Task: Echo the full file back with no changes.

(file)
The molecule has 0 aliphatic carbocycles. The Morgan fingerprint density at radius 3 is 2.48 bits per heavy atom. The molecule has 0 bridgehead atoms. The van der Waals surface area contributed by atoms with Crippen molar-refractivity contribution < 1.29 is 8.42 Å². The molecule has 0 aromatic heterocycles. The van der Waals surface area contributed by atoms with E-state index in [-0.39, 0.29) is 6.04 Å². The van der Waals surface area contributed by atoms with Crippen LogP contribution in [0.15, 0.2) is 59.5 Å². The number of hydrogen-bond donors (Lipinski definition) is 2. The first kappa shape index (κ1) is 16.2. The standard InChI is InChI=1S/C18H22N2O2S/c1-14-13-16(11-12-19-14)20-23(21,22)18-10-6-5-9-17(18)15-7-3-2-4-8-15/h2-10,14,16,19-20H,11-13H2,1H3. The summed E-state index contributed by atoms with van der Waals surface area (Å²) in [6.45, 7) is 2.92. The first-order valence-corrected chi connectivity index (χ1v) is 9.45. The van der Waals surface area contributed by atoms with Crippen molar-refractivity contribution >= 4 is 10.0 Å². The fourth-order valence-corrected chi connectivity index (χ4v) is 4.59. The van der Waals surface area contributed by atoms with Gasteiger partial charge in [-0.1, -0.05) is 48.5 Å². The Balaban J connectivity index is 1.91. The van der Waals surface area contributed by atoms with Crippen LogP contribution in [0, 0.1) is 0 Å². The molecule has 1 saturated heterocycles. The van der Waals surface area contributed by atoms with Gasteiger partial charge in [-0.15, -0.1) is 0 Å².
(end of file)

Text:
The molecule has 0 aliphatic carbocycles. The Morgan fingerprint density at radius 3 is 2.48 bits per heavy atom. The molecule has 0 bridgehead atoms. The van der Waals surface area contributed by atoms with Crippen molar-refractivity contribution < 1.29 is 8.42 Å². The molecule has 0 aromatic heterocycles. The van der Waals surface area contributed by atoms with E-state index in [-0.39, 0.29) is 6.04 Å². The van der Waals surface area contributed by atoms with Crippen LogP contribution in [0.15, 0.2) is 59.5 Å². The number of hydrogen-bond donors (Lipinski definition) is 2. The first kappa shape index (κ1) is 16.2. The standard InChI is InChI=1S/C18H22N2O2S/c1-14-13-16(11-12-19-14)20-23(21,22)18-10-6-5-9-17(18)15-7-3-2-4-8-15/h2-10,14,16,19-20H,11-13H2,1H3. The summed E-state index contributed by atoms with van der Waals surface area (Å²) in [6.45, 7) is 2.92. The first-order valence-corrected chi connectivity index (χ1v) is 9.45. The van der Waals surface area contributed by atoms with Crippen molar-refractivity contribution >= 4 is 10.0 Å². The fourth-order valence-corrected chi connectivity index (χ4v) is 4.59. The van der Waals surface area contributed by atoms with Gasteiger partial charge in [-0.1, -0.05) is 48.5 Å². The Balaban J connectivity index is 1.91. The van der Waals surface area contributed by atoms with Crippen LogP contribution in [0, 0.1) is 0 Å². The molecule has 1 saturated heterocycles. The van der Waals surface area contributed by atoms with Gasteiger partial charge in [-0.15, -0.1) is 0 Å².